Lions were shot out of the vast majority of South Africa by the early twentieth century. A species that once ranged across virtually the entire country was reduced to the areas now known as Kruger National Park and the Kgalagadi Transfrontier Park.
Since that low point, lions have returned to 47 South African reserves. Lions re-established themselves in two national parks, most recently in 2000 when they recolonised Mapungubwe National Park after crossing from Botswana, and man has reintroduced them to 45 other reserves. Even so, today South Africa has just 3,000 wild lions, twenty times fewer big cats than the spectator capacity of Johannesburg’s Ellis Park stadium, home of the Lions rugby team.
That is a startlingly low number, given how prominently the species features in the public imagination of the South African bush. With numbers so low, conservation efforts must be concentrated where they are needed most. I wondered, does this include captive breeding?
There are currently more lions living in captivity in South Africa than there are in the wild. Captive breeders frequently claim to operate in the interests of lion conservation, with the “lion encounter” industry charging tourists to view, walk with and even pet lion cubs. With so much publicity raised by these encounters, there is good reason to believe that the captive breeding industry attracts considerable funds intended for lion conservation. But in reality, the lion encounter industry has more to do with the business of tourism than with conservation.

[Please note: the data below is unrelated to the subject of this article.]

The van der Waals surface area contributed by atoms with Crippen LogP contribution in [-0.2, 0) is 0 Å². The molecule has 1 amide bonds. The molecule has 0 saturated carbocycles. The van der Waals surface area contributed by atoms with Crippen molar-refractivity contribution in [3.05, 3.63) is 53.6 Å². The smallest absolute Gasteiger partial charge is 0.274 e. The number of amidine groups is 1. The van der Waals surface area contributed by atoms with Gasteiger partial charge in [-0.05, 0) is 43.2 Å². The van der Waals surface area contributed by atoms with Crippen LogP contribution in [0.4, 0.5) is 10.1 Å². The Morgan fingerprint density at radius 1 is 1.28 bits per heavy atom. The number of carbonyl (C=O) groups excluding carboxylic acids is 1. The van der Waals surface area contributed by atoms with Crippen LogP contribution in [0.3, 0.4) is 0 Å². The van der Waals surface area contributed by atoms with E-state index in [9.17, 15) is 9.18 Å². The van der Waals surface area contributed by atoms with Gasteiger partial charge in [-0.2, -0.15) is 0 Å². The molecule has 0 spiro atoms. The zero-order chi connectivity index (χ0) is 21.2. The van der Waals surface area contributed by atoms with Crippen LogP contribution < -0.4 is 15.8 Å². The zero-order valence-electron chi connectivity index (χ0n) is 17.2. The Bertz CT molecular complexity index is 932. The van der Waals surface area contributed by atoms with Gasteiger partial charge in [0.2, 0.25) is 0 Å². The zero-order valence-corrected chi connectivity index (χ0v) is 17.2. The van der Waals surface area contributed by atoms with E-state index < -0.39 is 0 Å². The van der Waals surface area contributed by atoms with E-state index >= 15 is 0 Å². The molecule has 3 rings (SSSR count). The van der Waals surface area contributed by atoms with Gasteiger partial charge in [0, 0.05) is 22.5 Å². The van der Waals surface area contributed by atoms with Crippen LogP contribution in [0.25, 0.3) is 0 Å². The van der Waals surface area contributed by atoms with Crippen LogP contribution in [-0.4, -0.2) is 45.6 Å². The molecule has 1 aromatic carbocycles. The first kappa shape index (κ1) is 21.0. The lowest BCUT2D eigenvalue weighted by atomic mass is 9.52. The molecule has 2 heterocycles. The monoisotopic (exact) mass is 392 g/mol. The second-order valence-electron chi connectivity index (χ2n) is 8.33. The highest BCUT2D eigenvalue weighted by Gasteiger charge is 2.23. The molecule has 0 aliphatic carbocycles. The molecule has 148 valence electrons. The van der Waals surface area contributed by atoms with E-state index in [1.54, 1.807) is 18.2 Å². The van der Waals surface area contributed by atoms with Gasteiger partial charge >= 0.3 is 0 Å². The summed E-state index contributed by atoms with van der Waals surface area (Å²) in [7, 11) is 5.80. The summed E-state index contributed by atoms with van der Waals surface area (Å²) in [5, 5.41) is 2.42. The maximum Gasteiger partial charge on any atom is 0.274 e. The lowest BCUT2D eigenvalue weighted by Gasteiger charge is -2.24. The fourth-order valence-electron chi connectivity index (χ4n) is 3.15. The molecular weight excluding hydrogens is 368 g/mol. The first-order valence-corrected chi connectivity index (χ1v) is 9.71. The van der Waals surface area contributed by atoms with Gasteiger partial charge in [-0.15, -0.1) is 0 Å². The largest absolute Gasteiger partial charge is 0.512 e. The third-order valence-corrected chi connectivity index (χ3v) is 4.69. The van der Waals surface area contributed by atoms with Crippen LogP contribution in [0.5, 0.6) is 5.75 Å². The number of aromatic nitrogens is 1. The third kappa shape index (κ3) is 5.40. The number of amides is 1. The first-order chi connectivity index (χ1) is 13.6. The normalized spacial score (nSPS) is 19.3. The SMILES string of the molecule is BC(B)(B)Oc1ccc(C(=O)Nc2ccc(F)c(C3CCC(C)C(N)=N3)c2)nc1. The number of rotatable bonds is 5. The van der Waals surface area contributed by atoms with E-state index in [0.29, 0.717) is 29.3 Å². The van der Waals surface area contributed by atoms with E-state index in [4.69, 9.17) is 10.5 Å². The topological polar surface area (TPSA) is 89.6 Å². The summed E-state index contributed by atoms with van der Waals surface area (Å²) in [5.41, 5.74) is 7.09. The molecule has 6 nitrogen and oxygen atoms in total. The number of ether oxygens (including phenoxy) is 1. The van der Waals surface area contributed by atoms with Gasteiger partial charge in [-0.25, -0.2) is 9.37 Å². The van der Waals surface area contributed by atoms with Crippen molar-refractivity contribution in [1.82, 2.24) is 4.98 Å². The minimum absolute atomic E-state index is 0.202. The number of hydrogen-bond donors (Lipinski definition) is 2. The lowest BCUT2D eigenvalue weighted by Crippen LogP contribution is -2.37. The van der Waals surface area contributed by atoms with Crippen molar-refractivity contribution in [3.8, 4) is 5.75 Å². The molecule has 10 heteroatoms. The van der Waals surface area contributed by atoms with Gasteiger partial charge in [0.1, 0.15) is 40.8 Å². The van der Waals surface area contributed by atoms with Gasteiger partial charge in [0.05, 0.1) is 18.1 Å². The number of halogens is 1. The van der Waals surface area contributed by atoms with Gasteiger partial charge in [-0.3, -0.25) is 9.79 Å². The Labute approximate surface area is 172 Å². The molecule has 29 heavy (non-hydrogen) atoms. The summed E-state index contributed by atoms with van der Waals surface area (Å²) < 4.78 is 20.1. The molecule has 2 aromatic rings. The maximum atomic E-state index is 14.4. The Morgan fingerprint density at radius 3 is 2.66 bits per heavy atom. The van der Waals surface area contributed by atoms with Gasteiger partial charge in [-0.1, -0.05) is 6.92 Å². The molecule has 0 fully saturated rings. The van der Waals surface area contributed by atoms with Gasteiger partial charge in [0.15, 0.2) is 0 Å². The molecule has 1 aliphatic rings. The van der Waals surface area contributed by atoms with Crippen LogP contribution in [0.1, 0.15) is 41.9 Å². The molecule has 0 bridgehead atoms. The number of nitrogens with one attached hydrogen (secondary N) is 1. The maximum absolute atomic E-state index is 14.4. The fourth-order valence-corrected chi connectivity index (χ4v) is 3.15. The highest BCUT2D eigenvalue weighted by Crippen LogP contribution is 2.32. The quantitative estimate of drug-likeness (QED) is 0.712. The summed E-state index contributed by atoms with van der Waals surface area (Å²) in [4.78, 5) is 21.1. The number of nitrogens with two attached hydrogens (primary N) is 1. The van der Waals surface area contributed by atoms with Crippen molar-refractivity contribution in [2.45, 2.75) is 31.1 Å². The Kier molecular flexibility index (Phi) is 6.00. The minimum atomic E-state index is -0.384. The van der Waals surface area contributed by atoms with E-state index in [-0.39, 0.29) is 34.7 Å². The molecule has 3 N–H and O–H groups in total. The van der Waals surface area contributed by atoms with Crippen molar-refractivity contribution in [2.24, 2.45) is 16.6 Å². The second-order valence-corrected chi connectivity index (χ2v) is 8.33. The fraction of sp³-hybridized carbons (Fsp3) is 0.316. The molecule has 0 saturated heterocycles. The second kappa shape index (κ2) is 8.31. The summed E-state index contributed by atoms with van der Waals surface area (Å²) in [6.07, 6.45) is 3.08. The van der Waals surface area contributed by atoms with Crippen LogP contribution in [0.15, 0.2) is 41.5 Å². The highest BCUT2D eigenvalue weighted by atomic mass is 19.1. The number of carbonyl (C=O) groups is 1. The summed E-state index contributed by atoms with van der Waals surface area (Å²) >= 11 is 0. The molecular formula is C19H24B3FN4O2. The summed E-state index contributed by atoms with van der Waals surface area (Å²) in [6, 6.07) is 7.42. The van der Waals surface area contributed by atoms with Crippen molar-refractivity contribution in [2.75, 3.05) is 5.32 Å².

The Lion Park, located a short drive from Johannesburg, describes itself as “an eco-tourism destination that focuses on the well-being and regeneration of the various species [of predator]. We are neither a game reserve or a Zoo, but rather a breeding ground and sanctuary for important species”.
The Lion Park. Captive lions viewed by captive tourists.
I asked volunteer, Ursula Lorentz, why she volunteered to work at the Lion Park, “I’m passionate about conservation. I love lions. I thought this was the best way to help them” she told me. If Ursula’s sole motivation was to help lion conservation, I couldn’t help feeling she’d been duped. She paid €1 295 (around R18,000, US$1,750 or £1,100) for her two week experience, as well as the cost of her international flight.
Put bluntly, lion breeding programmes do not assist conservation. Here’s why: Many reserves in South Africa are currently forced to cull wild lions because they have too many lions for the size of their protected area. There is absolutely no demand for “rehabilitated” captive bred lions. Indeed, every one of the 46 reserves in South Africa where lions have been reintroduced to the wild have been stocked with lion originating from Kruger, the Kgalagadi, or Etosha National Park in Namibia. No captive bred lion has ever been reintroduced to a South Africa reserve.
Dr. Luke Hunter, President of Panthera, the world’s leading wild cat conservation organisation told me “Even though lions are declining and some populations are in trouble, captive breeding for reintroduction is simply not useful or necessary. […] Saving the lion hinges on protecting large, wilderness areas.”